Life of Soldier Held by Taliban Was in Danger, US Defence Chief Says

Sergeant Bowe Bergdahl was released Saturday from captivity in Afghanistan after being held for five years, US President Barack Obama announced. He was released in exchange for five Afghan prisoners held at the US prison at Guantanamo Bay, Cuba, who were to be handed over to Qatar. EPA/US ARMY HANDOUT

By Hafiz Ahmadi and Marco Mierke (DPA)

KABUL — US Defence Secretary Chuck Hagel on Sunday defended the prisoner exchange with the Taliban that led to the release of a US soldier held captive five years, saying Bowe Bergdahl's life was in danger.

Top Republican leaders in the US Congress criticized the release of five high-level Afghan prisoners in exchange for the 28-year-old American and accused US President Barack Obama, a Democrat, of breaking the law that requires Congress to be notified of prisoners freed from the US military base at Guantanamo Bay, Cuba.

The United States had received intelligence that "Sergeant Bergdahl's safety and health were both in jeopardy and in particular his health deteriorating," Hagel said during a flight to an unannounced visit to Afghanistan.

"It was our judgement that if we could find an opening and move very quickly with that opening, that we needed to get him out of there essentially to save his life," Hagel said.

Only a handful of people knew about the operation before it went ahead and Afghan President Hamid Karzai was notified after the fact, Hagel said.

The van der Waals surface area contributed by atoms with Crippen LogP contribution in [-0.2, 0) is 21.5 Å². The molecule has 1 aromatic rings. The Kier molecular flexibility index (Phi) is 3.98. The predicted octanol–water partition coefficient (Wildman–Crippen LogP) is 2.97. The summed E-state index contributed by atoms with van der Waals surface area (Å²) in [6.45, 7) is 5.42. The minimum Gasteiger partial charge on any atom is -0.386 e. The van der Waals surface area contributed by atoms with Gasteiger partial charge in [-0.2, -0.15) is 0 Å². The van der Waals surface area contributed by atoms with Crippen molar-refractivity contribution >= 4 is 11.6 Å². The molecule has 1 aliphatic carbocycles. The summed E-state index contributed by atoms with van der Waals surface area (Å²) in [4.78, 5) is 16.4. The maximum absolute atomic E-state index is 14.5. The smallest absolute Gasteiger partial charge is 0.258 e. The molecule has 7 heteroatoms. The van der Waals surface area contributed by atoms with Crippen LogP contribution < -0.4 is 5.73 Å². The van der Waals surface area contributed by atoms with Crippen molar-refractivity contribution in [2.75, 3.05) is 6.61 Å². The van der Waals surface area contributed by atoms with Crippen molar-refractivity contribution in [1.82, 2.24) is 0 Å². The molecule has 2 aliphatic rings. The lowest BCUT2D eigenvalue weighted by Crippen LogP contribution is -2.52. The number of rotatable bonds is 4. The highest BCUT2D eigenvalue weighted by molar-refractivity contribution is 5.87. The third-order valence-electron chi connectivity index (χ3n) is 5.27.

Bergdahl, who had been the last remaining US prisoner of war in Afghanistan, arrived Sunday at the US military hospital in Landstuhl, Germany, a US military spokesman there said.

He is to receive physical and psychological examinations, the spokesman said while refusing to comment about his condition.

Upon Hagel's arrival in Afghanistan, the top civilian official at the Pentagon met with the special operation soldiers who participated in the Taliban handover of Bergdahl Saturday in Khost province near the border with Pakistan.

US law requires the government to notify Congress 30 days before the release of Guantanamo detainees. Hagel said, however, that the US constitution allows the president, who is the commander-in-chief of the US military, to take such unauthorized actions.

The Taliban confirmed Sunday that they had released Bergdahl in exchange for five of their cadre held in Guantanamo.

The releases were made after indirect talks mediated by Qatar, a Taliban statement said, adding that the released Taliban would stay in Qatar with their families.

Zabihullah Mujahid, a spokesman for the insurgents, said Bergdahl was handed over to a US delegation Saturday evening.

"The mujahideen took him to an area in Alisher district, where they had taken security," Mujahid said. "Then the enemy's helicopters landed and took him over."

He said Bergdahl received an Afghan turban as a gift while he was released.

Bergdahl was captured in June 2009. The five Aghans involved in the release, who included the Taliban's former deputy defence minister, had been held at Guantanamo since 2002.

Under the terms of the prisoner exchange, they are to remain under close observation in Qatar for a year.

Hagel is making his third visit to Afghanistan as defence secretary. He is reportedly using it to talk to US commanders about the progress made by Afghan security forces in taking over security of their country ahead of the pullout of foreign combat troops.

The US is ending its combat mission in Afghanistan by December, leaving 9,800 troops in the country until the end of 2016 if the new government signs a long-delayed security pact with Washington.